St. Maximos: Various Texts on Theology, the Divine Economy, and Virtue and Vice First Century #79-88

In these few paragraphs, St. Maximos explores the sources and nature of evil and its relationship to God and man through four sets of relationships and resulting actions.

He sets the “stage” by explaining the nature of good.

Good represents our true nature. It is the baseline we start or depart from. Good is active. Faith, in fact, is real only when it is “manifest and active.” Echoing the concept of “active virtue” in previous chapters, he reiterates the seamless connection between intellect and action in the manifestation of virtue.

Freedom from Passions through Purification and Illumination

Passions are what break and distort this connection and lead us away from a life of active virtue. Maximos shows how the exercise of free will and nature of our relationship with God determine our state of freedom or imprisonment through an allusion to St. Peter. In the story, passions are depicted as the prison guards that prevent Peter from ever reaching the “gate” that leads to the city.

St Peter is guarded by two squads of soldiers and shut in by an iron gate. The two squads signify the attacks suffered by the intellect from the activity of the passions and from the mind’s assent to the passions.

St. Peter, however, was able to free himself from this “obdurate and stubborn attachment of the senses to sensible things” and pass through the gate “through spiritual contemplation of the inner essences of created beings.” Without spiritual contemplation—that is, without the stages of purification and illumination– we remain trapped in the prison of our own attachments that become increasingly deeper.

Having shed the addiction to passions, however, our vision becomes clear. We can now see through spiritual eyes and, instead of being tempted by created things, we are able to discern their inner sense and cause of existence under the surface. We can see our way to the gate and translate understanding into action to pass through it.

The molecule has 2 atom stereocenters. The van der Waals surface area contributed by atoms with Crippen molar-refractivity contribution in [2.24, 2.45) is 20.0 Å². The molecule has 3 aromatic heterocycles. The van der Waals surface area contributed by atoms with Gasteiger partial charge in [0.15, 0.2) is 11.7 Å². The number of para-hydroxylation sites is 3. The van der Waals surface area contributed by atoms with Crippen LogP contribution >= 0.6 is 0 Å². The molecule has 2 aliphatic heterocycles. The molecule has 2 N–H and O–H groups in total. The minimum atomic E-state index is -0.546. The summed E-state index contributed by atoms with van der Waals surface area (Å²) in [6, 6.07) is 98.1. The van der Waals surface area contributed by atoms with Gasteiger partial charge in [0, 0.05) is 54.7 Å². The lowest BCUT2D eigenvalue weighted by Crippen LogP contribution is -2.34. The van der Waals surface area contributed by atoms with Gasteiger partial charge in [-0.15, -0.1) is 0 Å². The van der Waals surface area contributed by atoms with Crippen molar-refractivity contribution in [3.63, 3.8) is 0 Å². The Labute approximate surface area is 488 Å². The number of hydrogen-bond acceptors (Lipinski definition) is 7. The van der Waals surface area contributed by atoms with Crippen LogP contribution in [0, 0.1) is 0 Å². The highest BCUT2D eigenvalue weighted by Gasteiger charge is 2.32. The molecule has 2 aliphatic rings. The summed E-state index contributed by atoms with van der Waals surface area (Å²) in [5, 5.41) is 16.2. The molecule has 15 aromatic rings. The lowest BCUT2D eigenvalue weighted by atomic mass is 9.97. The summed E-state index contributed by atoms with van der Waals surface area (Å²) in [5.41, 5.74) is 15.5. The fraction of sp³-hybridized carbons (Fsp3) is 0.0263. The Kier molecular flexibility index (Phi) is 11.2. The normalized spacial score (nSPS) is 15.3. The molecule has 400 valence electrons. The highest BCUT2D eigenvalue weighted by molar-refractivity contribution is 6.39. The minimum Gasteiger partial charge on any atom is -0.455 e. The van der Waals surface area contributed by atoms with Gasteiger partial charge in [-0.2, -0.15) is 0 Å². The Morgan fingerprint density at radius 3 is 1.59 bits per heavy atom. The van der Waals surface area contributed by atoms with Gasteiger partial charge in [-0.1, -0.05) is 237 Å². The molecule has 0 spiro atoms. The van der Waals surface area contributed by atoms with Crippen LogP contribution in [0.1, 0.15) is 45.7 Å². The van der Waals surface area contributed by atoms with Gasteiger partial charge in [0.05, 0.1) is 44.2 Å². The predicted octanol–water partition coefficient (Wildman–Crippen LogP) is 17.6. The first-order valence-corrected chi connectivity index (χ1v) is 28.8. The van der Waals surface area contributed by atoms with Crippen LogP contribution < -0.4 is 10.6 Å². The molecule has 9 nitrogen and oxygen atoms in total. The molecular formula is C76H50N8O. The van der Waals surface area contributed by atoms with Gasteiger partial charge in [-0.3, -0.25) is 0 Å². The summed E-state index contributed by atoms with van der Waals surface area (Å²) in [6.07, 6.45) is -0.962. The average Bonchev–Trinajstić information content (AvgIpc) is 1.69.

Imprisonment though Total Surrender to Passions

What about those who can never open the gate to reach the city? How is it possible for us to choose prison over freedom? St. Maximos dissects the process by which false desire becomes addiction, clouding our vision and leading to despair.

The architect of evil and tempter to passions is of course the devil. St. Maximos presents the relationship between God, man and the devil through paradoxes.

The devil hates God. Somehow, however, “in his hatred for God [he seems] to have acquired a destructive love for us men.”

His destructive love is manifested through distortions and reversals of good into evil, natural into unnatural. This notion of evil as distortion and reversal is not new, for example:

Therefore God gave them over in the sinful desires of their hearts to sexual impurity for the degrading of their bodies with one another. They exchanged the truth about God for a lie and worshiped and served created things rather than the Creator—who is forever praised. Amen. Romans 1:24-32